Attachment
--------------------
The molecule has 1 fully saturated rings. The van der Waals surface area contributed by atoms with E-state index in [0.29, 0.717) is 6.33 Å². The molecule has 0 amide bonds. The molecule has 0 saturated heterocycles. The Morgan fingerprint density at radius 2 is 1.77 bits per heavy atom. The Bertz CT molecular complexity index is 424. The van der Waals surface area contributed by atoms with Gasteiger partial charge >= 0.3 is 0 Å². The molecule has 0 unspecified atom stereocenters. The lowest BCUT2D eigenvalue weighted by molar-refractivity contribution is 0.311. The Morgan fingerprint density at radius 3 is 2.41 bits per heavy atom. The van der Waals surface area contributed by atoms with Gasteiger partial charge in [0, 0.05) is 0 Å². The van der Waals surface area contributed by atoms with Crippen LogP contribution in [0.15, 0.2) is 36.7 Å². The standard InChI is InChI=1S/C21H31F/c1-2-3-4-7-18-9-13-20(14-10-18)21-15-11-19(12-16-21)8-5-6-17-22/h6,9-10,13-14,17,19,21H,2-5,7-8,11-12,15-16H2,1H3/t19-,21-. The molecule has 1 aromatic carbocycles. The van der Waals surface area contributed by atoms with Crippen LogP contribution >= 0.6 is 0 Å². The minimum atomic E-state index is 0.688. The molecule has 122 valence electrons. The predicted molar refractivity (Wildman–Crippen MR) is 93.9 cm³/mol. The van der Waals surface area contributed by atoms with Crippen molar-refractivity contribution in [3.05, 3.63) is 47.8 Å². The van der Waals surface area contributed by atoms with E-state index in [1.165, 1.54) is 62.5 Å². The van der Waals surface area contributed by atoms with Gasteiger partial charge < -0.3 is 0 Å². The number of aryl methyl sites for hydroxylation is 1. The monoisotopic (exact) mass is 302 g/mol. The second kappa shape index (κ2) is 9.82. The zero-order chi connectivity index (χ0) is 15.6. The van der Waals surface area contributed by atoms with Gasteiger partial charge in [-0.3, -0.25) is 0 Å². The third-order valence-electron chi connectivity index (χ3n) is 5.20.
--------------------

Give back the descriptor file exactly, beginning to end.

The molecule has 1 fully saturated rings. The van der Waals surface area contributed by atoms with E-state index in [0.29, 0.717) is 6.33 Å². The molecule has 0 amide bonds. The molecule has 0 saturated heterocycles. The Morgan fingerprint density at radius 2 is 1.77 bits per heavy atom. The Bertz CT molecular complexity index is 424. The van der Waals surface area contributed by atoms with Gasteiger partial charge >= 0.3 is 0 Å². The molecule has 0 unspecified atom stereocenters. The lowest BCUT2D eigenvalue weighted by molar-refractivity contribution is 0.311. The Morgan fingerprint density at radius 3 is 2.41 bits per heavy atom. The van der Waals surface area contributed by atoms with Gasteiger partial charge in [0, 0.05) is 0 Å². The van der Waals surface area contributed by atoms with Crippen LogP contribution in [0.15, 0.2) is 36.7 Å². The standard InChI is InChI=1S/C21H31F/c1-2-3-4-7-18-9-13-20(14-10-18)21-15-11-19(12-16-21)8-5-6-17-22/h6,9-10,13-14,17,19,21H,2-5,7-8,11-12,15-16H2,1H3/t19-,21-. The molecule has 1 aromatic carbocycles. The van der Waals surface area contributed by atoms with Crippen LogP contribution >= 0.6 is 0 Å². The minimum atomic E-state index is 0.688. The molecule has 122 valence electrons. The predicted molar refractivity (Wildman–Crippen MR) is 93.9 cm³/mol. The van der Waals surface area contributed by atoms with Crippen molar-refractivity contribution in [3.05, 3.63) is 47.8 Å². The van der Waals surface area contributed by atoms with E-state index in [1.165, 1.54) is 62.5 Å². The van der Waals surface area contributed by atoms with Gasteiger partial charge < -0.3 is 0 Å². The number of aryl methyl sites for hydroxylation is 1. The monoisotopic (exact) mass is 302 g/mol. The second kappa shape index (κ2) is 9.82. The zero-order chi connectivity index (χ0) is 15.6. The van der Waals surface area contributed by atoms with Gasteiger partial charge in [-0.3, -0.25) is 0 Å². The third-order valence-electron chi connectivity index (χ3n) is 5.20.